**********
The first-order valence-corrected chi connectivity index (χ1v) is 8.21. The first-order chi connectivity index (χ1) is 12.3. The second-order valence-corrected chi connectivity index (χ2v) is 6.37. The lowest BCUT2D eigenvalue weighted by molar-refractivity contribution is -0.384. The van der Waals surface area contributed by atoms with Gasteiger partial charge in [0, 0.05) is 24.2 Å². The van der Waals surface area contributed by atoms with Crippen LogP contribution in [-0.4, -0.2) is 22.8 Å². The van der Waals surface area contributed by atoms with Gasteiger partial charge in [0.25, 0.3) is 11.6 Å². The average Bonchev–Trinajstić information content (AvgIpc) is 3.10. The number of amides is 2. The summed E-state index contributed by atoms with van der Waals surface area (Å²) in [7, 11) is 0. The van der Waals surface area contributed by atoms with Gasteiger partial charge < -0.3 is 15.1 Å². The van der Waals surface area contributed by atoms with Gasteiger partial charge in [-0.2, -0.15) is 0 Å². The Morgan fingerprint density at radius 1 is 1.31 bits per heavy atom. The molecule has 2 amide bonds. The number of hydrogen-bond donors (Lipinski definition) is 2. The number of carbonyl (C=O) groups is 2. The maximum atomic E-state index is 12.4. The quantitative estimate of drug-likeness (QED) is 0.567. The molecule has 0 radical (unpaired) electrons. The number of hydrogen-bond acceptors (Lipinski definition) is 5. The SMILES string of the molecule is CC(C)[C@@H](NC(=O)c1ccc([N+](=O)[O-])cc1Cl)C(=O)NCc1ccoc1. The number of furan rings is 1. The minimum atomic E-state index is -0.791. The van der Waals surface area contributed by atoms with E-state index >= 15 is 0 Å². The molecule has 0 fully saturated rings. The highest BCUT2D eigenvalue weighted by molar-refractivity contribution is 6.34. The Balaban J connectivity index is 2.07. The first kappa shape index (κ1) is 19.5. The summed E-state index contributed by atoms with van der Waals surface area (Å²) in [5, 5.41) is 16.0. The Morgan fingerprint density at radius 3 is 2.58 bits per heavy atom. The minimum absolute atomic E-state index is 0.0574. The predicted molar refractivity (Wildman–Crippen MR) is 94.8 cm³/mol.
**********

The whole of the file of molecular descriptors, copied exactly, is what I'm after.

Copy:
The first-order valence-corrected chi connectivity index (χ1v) is 8.21. The first-order chi connectivity index (χ1) is 12.3. The second-order valence-corrected chi connectivity index (χ2v) is 6.37. The lowest BCUT2D eigenvalue weighted by molar-refractivity contribution is -0.384. The van der Waals surface area contributed by atoms with Gasteiger partial charge in [0, 0.05) is 24.2 Å². The van der Waals surface area contributed by atoms with Crippen LogP contribution in [-0.4, -0.2) is 22.8 Å². The van der Waals surface area contributed by atoms with Gasteiger partial charge in [0.25, 0.3) is 11.6 Å². The average Bonchev–Trinajstić information content (AvgIpc) is 3.10. The number of amides is 2. The summed E-state index contributed by atoms with van der Waals surface area (Å²) in [7, 11) is 0. The van der Waals surface area contributed by atoms with Gasteiger partial charge < -0.3 is 15.1 Å². The van der Waals surface area contributed by atoms with Gasteiger partial charge in [-0.2, -0.15) is 0 Å². The Morgan fingerprint density at radius 1 is 1.31 bits per heavy atom. The molecule has 2 amide bonds. The number of hydrogen-bond donors (Lipinski definition) is 2. The number of carbonyl (C=O) groups is 2. The maximum atomic E-state index is 12.4. The quantitative estimate of drug-likeness (QED) is 0.567. The molecule has 0 radical (unpaired) electrons. The number of hydrogen-bond acceptors (Lipinski definition) is 5. The SMILES string of the molecule is CC(C)[C@@H](NC(=O)c1ccc([N+](=O)[O-])cc1Cl)C(=O)NCc1ccoc1. The number of furan rings is 1. The minimum atomic E-state index is -0.791. The van der Waals surface area contributed by atoms with E-state index >= 15 is 0 Å². The molecule has 0 fully saturated rings. The highest BCUT2D eigenvalue weighted by molar-refractivity contribution is 6.34. The Balaban J connectivity index is 2.07. The first kappa shape index (κ1) is 19.5. The summed E-state index contributed by atoms with van der Waals surface area (Å²) in [5, 5.41) is 16.0. The Morgan fingerprint density at radius 3 is 2.58 bits per heavy atom. The minimum absolute atomic E-state index is 0.0574. The predicted molar refractivity (Wildman–Crippen MR) is 94.8 cm³/mol.